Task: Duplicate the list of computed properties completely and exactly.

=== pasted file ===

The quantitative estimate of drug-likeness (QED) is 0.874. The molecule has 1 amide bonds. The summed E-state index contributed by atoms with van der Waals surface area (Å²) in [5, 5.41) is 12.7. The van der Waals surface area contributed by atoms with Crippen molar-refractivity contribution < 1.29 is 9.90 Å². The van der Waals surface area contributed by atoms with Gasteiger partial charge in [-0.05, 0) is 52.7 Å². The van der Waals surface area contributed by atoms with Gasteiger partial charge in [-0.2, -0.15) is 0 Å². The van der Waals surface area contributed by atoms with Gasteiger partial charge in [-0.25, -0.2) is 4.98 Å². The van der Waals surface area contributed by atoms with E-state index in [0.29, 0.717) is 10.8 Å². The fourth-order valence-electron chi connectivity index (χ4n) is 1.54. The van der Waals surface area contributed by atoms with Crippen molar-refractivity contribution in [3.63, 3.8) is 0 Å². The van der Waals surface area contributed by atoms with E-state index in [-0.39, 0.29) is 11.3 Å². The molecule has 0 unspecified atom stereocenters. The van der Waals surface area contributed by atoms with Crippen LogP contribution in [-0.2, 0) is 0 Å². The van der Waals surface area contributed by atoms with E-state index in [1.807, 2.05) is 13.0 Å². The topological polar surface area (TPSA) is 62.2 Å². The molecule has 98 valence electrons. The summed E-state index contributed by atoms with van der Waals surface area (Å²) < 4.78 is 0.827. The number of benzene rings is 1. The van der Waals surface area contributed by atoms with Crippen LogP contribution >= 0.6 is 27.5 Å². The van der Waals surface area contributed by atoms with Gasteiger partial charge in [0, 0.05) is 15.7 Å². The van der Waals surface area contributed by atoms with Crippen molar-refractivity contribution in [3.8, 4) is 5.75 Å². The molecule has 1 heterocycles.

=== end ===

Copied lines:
The quantitative estimate of drug-likeness (QED) is 0.874. The molecule has 1 amide bonds. The summed E-state index contributed by atoms with van der Waals surface area (Å²) in [5, 5.41) is 12.7. The van der Waals surface area contributed by atoms with Crippen molar-refractivity contribution < 1.29 is 9.90 Å². The van der Waals surface area contributed by atoms with Gasteiger partial charge in [-0.05, 0) is 52.7 Å². The van der Waals surface area contributed by atoms with Gasteiger partial charge in [-0.2, -0.15) is 0 Å². The van der Waals surface area contributed by atoms with Gasteiger partial charge in [-0.25, -0.2) is 4.98 Å². The van der Waals surface area contributed by atoms with E-state index in [0.29, 0.717) is 10.8 Å². The fourth-order valence-electron chi connectivity index (χ4n) is 1.54. The van der Waals surface area contributed by atoms with Crippen molar-refractivity contribution in [3.63, 3.8) is 0 Å². The van der Waals surface area contributed by atoms with E-state index in [-0.39, 0.29) is 11.3 Å². The molecule has 0 unspecified atom stereocenters. The van der Waals surface area contributed by atoms with Crippen LogP contribution in [-0.2, 0) is 0 Å². The van der Waals surface area contributed by atoms with E-state index in [1.807, 2.05) is 13.0 Å². The topological polar surface area (TPSA) is 62.2 Å². The molecule has 98 valence electrons. The summed E-state index contributed by atoms with van der Waals surface area (Å²) < 4.78 is 0.827. The number of benzene rings is 1. The van der Waals surface area contributed by atoms with Crippen LogP contribution >= 0.6 is 27.5 Å². The van der Waals surface area contributed by atoms with Gasteiger partial charge in [0, 0.05) is 15.7 Å². The van der Waals surface area contributed by atoms with Crippen molar-refractivity contribution in [3.8, 4) is 5.75 Å². The molecule has 1 heterocycles.